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Saturday, July 25, 2009

Gary Shilling Predicts S&P500 - He Remains a Bear

In the August 3 issue of Forbes Magazine, that I got in the mail a few days ago, A. Gary Shilling (Books by A. Gary Shilling) gave his latest predictions for the market. He thinks it will fall 32% to 600 from where it is "now." Shilling wrote:
  • the market gained 31% from its March 9 low
  • the stock market is "exhausted"
  • "I continue to forecast $40 per share in S&P500 operating earnings in 2009. Put a generous P/E of 15 on that and you get an S&P500 of 600, 32% below where it is now."
The low is 666 intraday and 676 on a closing basis. Thus, the market was between 872 and 886 when he made his prediction for the S&P500 falling to 600 or lower sometime in 2009.
  • 131% x 666 = 872
  • 131% x 676 = 886
The market closed Friday July 24, 2009 at 979.26, about 100 points and 12.2% higher than when Shilling said the market was "exhausted." The dashed red line on the chart below shows Shilling said the market was "exhausted" just as the biggest pull back since its March 9 low ended and the market soared to a new bull market high.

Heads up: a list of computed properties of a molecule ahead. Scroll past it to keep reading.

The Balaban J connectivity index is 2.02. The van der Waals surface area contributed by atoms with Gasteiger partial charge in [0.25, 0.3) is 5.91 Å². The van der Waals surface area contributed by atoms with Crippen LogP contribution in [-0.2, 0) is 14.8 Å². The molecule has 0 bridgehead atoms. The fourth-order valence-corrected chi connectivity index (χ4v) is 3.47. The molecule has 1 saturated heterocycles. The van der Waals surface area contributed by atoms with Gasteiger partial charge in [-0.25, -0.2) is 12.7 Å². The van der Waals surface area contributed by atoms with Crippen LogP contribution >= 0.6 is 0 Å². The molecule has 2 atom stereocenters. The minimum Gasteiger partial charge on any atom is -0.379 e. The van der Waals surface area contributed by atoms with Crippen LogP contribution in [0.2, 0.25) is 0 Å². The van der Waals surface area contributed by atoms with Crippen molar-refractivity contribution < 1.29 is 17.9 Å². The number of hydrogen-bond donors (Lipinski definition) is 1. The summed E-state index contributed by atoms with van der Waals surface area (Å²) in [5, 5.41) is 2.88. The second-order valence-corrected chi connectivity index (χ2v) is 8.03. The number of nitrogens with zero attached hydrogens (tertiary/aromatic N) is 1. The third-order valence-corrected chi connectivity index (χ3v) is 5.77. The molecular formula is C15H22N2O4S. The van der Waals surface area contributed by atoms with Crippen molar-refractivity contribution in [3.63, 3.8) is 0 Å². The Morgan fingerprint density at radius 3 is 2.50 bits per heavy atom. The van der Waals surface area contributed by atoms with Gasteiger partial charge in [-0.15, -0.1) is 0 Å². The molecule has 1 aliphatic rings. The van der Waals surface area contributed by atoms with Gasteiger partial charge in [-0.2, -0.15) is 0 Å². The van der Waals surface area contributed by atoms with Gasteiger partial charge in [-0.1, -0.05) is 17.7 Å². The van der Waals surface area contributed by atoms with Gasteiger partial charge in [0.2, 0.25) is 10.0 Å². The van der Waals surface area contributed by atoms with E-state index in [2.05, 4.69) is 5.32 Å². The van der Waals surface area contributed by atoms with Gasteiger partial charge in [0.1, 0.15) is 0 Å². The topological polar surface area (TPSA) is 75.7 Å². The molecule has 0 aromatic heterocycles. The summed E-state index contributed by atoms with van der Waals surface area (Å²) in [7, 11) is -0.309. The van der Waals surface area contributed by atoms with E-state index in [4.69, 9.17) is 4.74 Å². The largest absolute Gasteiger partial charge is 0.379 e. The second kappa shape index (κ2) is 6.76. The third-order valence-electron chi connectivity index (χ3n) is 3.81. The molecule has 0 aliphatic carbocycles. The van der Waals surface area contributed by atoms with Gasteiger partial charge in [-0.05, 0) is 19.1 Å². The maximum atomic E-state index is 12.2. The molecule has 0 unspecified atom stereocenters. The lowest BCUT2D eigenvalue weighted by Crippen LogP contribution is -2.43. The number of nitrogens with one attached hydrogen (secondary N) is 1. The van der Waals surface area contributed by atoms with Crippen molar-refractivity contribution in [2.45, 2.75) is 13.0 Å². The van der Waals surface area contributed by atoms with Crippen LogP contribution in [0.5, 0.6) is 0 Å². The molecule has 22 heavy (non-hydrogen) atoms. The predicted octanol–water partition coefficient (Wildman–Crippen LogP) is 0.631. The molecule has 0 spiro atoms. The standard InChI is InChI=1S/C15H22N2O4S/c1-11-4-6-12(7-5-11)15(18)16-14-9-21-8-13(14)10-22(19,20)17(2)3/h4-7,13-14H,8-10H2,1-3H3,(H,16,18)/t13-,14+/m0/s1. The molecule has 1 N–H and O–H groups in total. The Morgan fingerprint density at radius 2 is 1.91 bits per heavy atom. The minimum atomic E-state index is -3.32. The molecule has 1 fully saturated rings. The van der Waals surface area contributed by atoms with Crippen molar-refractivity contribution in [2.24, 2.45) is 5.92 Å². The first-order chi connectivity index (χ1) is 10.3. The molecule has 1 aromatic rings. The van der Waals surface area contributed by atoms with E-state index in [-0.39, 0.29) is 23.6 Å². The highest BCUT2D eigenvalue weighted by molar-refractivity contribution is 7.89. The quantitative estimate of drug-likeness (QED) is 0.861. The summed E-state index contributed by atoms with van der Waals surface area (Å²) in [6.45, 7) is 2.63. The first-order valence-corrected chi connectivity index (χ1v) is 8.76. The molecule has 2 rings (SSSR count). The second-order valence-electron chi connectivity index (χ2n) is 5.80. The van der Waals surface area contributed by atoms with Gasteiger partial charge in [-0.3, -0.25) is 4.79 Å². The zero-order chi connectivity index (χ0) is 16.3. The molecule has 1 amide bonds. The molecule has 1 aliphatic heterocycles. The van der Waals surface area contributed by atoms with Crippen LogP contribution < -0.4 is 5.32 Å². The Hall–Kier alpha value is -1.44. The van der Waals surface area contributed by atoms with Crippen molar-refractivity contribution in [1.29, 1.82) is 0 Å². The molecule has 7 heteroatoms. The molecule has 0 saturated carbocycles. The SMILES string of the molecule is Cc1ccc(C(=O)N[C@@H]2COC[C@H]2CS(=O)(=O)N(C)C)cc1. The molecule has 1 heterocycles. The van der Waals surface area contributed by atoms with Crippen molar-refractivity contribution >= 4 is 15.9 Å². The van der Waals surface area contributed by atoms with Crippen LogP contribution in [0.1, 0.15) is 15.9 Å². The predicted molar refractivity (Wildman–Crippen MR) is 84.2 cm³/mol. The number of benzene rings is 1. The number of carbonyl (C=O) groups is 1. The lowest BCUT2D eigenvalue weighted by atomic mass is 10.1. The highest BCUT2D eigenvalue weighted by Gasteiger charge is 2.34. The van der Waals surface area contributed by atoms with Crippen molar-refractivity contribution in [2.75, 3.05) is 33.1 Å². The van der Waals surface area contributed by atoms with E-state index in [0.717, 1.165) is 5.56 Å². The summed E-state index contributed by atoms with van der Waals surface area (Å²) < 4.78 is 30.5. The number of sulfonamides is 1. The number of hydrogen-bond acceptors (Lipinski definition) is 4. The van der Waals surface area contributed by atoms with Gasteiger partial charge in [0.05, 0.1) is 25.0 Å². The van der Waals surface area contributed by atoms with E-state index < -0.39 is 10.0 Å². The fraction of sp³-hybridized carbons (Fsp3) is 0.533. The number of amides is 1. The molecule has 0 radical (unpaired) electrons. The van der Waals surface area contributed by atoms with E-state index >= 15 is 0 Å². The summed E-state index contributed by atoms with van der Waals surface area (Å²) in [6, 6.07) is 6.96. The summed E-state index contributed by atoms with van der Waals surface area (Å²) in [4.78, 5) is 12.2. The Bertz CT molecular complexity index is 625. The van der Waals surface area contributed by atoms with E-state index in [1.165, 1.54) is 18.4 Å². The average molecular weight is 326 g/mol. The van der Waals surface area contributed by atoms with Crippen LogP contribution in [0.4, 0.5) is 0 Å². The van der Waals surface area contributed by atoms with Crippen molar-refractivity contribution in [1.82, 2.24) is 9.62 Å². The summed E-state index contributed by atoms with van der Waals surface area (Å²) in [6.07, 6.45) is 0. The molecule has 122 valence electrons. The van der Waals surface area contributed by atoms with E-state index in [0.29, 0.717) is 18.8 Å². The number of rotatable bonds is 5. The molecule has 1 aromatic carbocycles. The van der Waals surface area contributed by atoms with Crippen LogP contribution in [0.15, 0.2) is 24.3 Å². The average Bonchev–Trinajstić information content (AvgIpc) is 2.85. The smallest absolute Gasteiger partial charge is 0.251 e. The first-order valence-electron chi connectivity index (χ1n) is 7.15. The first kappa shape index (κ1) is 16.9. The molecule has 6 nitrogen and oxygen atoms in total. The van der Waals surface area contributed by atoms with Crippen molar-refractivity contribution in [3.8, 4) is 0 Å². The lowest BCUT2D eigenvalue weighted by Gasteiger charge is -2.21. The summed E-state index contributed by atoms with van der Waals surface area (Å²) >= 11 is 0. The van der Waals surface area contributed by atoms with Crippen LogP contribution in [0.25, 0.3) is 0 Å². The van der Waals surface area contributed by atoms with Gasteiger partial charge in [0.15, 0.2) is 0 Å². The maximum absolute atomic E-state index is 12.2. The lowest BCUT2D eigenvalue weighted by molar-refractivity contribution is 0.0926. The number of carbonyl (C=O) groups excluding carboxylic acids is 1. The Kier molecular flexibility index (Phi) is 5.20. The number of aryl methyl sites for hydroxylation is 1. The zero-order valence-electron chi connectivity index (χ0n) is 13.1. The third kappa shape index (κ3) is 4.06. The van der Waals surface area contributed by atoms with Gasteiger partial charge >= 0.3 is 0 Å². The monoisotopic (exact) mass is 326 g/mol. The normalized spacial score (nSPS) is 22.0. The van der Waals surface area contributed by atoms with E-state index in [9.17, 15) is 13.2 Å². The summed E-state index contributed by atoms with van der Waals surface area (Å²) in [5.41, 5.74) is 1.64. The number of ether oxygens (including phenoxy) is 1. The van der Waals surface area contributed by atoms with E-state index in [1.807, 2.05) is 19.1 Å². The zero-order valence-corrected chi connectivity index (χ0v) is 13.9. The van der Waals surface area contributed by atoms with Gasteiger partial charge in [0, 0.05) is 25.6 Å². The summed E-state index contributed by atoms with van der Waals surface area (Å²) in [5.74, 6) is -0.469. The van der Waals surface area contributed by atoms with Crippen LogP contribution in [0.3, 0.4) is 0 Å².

Click chart courtesy of for full size image.

Shilling also wrote:
  • "False signs of a recovery are common in recessions"
  • "It will get worse before it gets better."
  • "Expect another big stimulus package within a few months, but it may not help much until next year."
In sharp contrast to ECRI, Shilling expects the recession to end in 2010:
Shilling concludes with "Overseas, things will be worse. Both developed and emerging countries have relied on the American consumer for decades. They party's over. Expect the prices of commodities, including oil, to fall. Investors will head back into safe havens like Treasury bonds and the US Dollar."


  1. Is it possible that he is right, but his timing is off due to the exceptional stimulus? Lindstrom Subscriber

  2. Anything is possible. I have a friend who thought Yahoo stock was over valued in 1998 and kept losing shirts faster than he could buy them trying to short the stock. Eventually he was right, but his money was long gone.


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